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Claiming damages from the offender - Austria

There is no specific form for the declaration to join the criminal proceedings as a civil party. There are no requirements as to what form the declaration must take. Existing witness statement forms contain a question which asks whether the person wishes to join the criminal proceedings as a civil party. It is enough for the person to state yes and provide a brief explanation for them to be joined.


How can I claim damages or other means of redress/satisfaction from an offender in a trial (criminal proceedings), and who should I address this claim to?

The victim of a crime has the right to seek damages for the suffering caused or compensation for impairment of his/her legal rights protected under criminal law. In order to make a claim, the victim may declare that he/she wishes to join the criminal proceedings as a civil party. This declaration (for joining the criminal proceedings as a civil party) joins the victim as a civil party to the criminal proceedings. If, at a later stage, the public prosecutor drops the charges, the civil party can continue proceedings via what is known as an ‘associated prosecution’ (Subsidiaranklage).

Depending of the status of the proceedings, the declaration to join proceedings as a civil party may be submitted to the criminal police (Kriminalpolizei), the public prosecutor or the court, either verbally or in writing. There are no requirements as to which form the declaration should take (Section 67(3) of the Code of Criminal Procedure (Strafprozessordnung, StPO).

Alternatively, victims can make claims as part of a civil case.

At which point in the criminal proceedings should I present a claim?

The declaration to join the criminal proceedings as a civil party may be submitted up until the taking of evidence has been completed as part of the main hearing. As certain participation rights which go beyond the rights of the victim are linked to this under criminal proceedings (e.g. the right to apply to take evidence, summons to the main hearing), it may make sense to make the declaration to join the criminal proceedings as a civil party at an early stage in the proceedings.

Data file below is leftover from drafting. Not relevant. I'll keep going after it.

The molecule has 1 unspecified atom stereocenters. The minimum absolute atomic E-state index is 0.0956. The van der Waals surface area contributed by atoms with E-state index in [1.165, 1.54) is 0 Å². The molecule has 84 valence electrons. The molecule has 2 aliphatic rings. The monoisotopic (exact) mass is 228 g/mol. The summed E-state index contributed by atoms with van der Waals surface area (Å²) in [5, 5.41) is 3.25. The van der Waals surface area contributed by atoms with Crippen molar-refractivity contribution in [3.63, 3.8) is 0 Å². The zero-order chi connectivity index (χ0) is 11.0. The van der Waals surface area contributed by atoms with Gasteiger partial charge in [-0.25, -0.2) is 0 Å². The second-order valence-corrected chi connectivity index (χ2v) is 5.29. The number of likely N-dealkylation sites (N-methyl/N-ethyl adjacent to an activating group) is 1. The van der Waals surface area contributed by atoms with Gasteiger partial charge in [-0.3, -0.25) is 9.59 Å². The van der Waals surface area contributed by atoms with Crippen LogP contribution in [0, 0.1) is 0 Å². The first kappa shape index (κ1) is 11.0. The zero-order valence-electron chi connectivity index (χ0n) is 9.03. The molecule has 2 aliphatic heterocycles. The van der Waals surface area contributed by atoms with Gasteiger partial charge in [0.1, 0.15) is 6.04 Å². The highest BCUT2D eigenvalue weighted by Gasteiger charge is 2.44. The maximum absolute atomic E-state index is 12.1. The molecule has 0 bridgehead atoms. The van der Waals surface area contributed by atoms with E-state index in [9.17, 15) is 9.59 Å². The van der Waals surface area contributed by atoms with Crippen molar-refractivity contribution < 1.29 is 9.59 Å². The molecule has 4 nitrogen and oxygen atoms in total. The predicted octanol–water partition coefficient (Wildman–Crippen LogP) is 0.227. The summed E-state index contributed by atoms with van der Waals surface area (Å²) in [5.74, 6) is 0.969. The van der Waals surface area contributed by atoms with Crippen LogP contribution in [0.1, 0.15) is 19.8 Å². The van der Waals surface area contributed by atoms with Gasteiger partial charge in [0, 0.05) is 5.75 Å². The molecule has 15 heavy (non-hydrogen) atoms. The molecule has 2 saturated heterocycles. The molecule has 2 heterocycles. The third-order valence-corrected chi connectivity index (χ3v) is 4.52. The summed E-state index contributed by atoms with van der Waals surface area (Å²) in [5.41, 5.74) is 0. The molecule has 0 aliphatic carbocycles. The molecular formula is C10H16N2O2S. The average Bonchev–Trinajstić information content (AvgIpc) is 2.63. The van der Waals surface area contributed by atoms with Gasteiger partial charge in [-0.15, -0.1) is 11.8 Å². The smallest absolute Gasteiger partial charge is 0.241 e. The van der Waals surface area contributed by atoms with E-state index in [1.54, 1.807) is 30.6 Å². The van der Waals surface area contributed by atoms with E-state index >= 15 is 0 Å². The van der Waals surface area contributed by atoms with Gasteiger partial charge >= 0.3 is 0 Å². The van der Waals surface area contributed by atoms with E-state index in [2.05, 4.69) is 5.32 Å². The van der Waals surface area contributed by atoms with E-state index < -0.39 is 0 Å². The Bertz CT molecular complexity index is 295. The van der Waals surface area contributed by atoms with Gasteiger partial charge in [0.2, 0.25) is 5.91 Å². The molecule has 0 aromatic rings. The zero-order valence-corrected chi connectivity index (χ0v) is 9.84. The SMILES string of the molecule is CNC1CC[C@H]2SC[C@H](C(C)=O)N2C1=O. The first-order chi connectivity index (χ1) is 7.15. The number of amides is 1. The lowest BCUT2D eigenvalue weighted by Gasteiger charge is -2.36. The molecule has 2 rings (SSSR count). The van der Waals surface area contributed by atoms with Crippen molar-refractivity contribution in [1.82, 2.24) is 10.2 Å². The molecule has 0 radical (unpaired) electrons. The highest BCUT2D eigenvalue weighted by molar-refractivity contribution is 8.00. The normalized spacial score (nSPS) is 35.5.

What can I ask for in the claim and how should I present it (indicate a total amount and/or specify the individual losses, lost profits and interests)?

The claims must be justified in the declaration to join the criminal proceedings as a civil party. A concrete estimate for the claim must be provided by the end of the evidence-taking procedure in the main hearing. However, only a proportion of the damages can be claimed.

Is there a specific form for such claims?

There is no specific form for the declaration to join the criminal proceedings as a civil party. There are no requirements as to what form the declaration must take. Existing witness statement forms contain a question which asks whether the person wishes to join the criminal proceedings as a civil party. It is enough for the person to state yes and provide a brief explanation for them to be joined.

What evidence do I need to present to support my claim?

Evidence should preferably be presented or submitted when the crime is reported or during questioning by criminal police. At the very latest, it should be submitted by the hearing. Evidence includes:

  • photos,
  • medical diagnoses,
  • bills or invoices,
  • quotations, etc.

Are there courts fees or other costs linked to my claim?

Civil parties usually do not incur any costs as part of the criminal proceedings (apart from the cost of their selected representatives). Costs are only incurred if the civil party knowingly gives a false statement which initiates criminal proceedings or if the defendant is acquitted in the event of an ‘associated prosecution’.

Can I get legal aid (help of a lawyer) before and/or during the proceedings? Can I get it if I'm not living in the country where the proceedings take place?

Civil parties do not have to use the services of a lawyer as part of the criminal proceedings. Some victims, especially those that may have been exposed to violence or dangerous threats or had their sexual integrity or ability to make decisions in relation to their sexuality undermined as a result of the crime, may request support during the legal proceedings (legal advice and representation by a lawyer) if this is necessary in order to safeguard their procedural rights (Section 66(2) StPO). This support is free of charge for victims.

Where there is a genuine financial need, other victims may also request assistance from a lawyer under the system of procedural support if this is necessary for the administration of justice, particularly for the enforcement of the right to avoid subsequent civil proceedings (Section 67(7) StPO).